Once I had been running for about a month, there was a little switch in my brain that went off. It basically forced me to get out there and workout even when I was feeling lazy and tired. It’s hard to explain if you’ve never felt it before, so I’ll put it this way: the more you workout, the harder it becomes to stop. It almost become more painful to do nothing, than it is to get your muscles moving.

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6. Give yourself a bedtime.

I know, sleeping before 11 PM must sound ludicrous to most of you. However, it’s absolutely crucial if you want to be able to do your workout around 6 AM. It’s nearly impossible to find the motivation to workout if you’re running on six hours of sleep or less, which is why you need to force yourself to try and get around eight hours.

So, if your goal is to be out the door at 6 AM, be in bed by 10 PM. 7AM? Be in bed by 11PM. And so on and so forth. It is theoretically possible to get out there and seize the day on less than eight hours of sleep, but it’s hard to keep that up, especially if you happen to be a night owl (like me).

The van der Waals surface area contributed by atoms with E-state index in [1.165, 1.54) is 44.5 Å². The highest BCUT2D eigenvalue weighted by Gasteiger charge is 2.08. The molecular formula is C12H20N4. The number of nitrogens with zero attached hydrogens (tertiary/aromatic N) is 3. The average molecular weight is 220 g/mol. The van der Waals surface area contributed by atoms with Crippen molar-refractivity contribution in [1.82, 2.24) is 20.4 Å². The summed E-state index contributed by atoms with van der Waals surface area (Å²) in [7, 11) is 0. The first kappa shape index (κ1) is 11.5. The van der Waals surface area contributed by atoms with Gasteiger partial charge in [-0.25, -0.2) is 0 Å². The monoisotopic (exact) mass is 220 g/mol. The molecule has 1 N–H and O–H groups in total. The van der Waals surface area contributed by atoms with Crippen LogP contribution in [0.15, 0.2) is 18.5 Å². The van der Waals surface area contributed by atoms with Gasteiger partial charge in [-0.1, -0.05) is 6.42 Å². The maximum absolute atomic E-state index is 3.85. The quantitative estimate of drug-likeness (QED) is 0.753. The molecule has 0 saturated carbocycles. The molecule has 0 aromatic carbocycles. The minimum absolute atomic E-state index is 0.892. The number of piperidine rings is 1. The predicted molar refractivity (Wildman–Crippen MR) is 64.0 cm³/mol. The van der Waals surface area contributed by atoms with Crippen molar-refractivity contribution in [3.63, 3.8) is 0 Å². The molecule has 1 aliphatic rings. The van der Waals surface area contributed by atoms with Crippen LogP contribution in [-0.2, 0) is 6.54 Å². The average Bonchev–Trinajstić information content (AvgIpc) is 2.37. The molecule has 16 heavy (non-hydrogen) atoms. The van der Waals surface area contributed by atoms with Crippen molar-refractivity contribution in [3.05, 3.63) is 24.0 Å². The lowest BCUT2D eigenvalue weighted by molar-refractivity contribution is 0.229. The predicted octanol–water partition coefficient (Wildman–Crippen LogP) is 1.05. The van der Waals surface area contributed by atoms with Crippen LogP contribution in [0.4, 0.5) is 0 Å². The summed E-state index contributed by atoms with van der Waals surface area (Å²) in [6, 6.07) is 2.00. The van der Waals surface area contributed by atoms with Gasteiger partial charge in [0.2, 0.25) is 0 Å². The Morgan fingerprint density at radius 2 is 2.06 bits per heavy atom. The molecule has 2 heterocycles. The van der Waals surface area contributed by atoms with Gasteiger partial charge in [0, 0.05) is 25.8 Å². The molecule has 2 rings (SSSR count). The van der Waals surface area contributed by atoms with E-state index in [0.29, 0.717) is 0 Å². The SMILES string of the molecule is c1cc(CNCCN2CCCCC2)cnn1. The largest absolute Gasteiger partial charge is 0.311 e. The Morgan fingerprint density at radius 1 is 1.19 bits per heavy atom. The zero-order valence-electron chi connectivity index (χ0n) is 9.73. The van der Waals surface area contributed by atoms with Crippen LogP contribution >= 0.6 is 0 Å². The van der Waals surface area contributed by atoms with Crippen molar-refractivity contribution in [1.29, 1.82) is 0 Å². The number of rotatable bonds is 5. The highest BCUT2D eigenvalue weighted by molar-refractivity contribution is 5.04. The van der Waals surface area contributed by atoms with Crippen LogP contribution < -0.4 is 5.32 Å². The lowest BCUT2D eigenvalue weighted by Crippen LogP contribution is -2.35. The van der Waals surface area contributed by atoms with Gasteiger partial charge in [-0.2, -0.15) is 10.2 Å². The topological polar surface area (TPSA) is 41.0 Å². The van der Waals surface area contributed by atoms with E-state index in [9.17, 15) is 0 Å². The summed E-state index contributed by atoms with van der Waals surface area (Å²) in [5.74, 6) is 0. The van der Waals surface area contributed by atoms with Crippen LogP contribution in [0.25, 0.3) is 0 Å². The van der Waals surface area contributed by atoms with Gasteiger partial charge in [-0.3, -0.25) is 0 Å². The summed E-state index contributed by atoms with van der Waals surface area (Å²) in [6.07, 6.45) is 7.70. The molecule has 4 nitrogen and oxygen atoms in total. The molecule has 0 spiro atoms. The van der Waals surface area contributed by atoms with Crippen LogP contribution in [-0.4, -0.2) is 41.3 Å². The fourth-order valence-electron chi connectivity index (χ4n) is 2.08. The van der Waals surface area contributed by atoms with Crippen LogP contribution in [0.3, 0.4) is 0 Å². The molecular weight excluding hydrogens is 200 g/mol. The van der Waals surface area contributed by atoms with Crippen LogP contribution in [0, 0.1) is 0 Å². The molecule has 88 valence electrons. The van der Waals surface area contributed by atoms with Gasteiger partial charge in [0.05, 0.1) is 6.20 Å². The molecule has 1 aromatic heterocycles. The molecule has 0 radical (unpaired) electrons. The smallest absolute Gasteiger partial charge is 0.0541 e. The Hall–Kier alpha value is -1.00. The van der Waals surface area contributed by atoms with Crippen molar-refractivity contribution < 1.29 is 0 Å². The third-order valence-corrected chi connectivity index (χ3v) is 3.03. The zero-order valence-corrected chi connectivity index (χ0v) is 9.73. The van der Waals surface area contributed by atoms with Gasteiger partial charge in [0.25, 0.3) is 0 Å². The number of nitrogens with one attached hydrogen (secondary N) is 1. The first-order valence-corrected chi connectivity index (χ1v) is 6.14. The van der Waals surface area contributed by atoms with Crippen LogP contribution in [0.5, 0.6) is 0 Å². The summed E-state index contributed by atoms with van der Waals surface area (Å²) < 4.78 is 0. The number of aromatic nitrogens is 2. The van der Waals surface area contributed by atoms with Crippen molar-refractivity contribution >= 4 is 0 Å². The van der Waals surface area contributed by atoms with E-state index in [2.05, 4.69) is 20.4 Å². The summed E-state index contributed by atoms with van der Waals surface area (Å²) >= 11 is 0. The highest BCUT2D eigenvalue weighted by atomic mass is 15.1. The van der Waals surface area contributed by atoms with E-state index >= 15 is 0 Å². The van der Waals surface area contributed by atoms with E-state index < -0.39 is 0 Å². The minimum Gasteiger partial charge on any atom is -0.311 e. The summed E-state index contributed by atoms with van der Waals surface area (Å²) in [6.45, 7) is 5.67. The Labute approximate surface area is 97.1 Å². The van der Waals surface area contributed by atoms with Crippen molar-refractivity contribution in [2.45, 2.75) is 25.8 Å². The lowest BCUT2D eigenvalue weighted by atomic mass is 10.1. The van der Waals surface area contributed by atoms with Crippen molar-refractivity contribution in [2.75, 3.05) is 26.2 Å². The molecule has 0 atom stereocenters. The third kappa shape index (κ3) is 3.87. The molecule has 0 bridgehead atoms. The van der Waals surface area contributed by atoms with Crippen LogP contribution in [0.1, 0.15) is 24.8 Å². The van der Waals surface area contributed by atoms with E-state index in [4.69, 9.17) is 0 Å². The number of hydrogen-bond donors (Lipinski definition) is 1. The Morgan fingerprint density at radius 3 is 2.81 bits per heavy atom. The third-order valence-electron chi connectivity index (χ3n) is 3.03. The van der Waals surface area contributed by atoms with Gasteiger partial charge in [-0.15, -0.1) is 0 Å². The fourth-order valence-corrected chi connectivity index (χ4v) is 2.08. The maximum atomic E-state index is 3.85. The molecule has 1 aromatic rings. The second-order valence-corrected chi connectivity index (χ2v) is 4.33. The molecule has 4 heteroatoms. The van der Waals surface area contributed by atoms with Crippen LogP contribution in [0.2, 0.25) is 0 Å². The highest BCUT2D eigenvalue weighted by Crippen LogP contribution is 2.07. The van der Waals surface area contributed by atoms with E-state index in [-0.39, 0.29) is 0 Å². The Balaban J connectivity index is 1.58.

With these tips and tricks in mind, you should now feel confident about your ability to tackle the early morning hours. Try a few of these out for yourself, and discuss your results in the comments below!

Featured photo credit: American Girl/Nathan Rupert via flickr.com

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Published on July 18, 2019

11 Best Core Strengthening Exercises to Do At Home

11 Best Core Strengthening Exercises to Do At Home

No matter where you are in your fitness journey, chances are you wouldn’t mind a little more definition in your midsection.

Whether you have a six pack or a beer belly, those abs could probably be a little bit sharper. Not to mention developing better core strength is hugely important when it comes to improving your overall strength and athleticism, as well as protecting you from injuries.[1]

The good news? Your abs and core muscles can handle a lot of training.

While most of your muscle groups do best with just two training sessions per week,[2] you can hit your abs every other day to great effect. You don’t even have to leave the house!

Here’s my guide to the 11 best core strengthening exercises you can do at home with no equipment.

1. Planks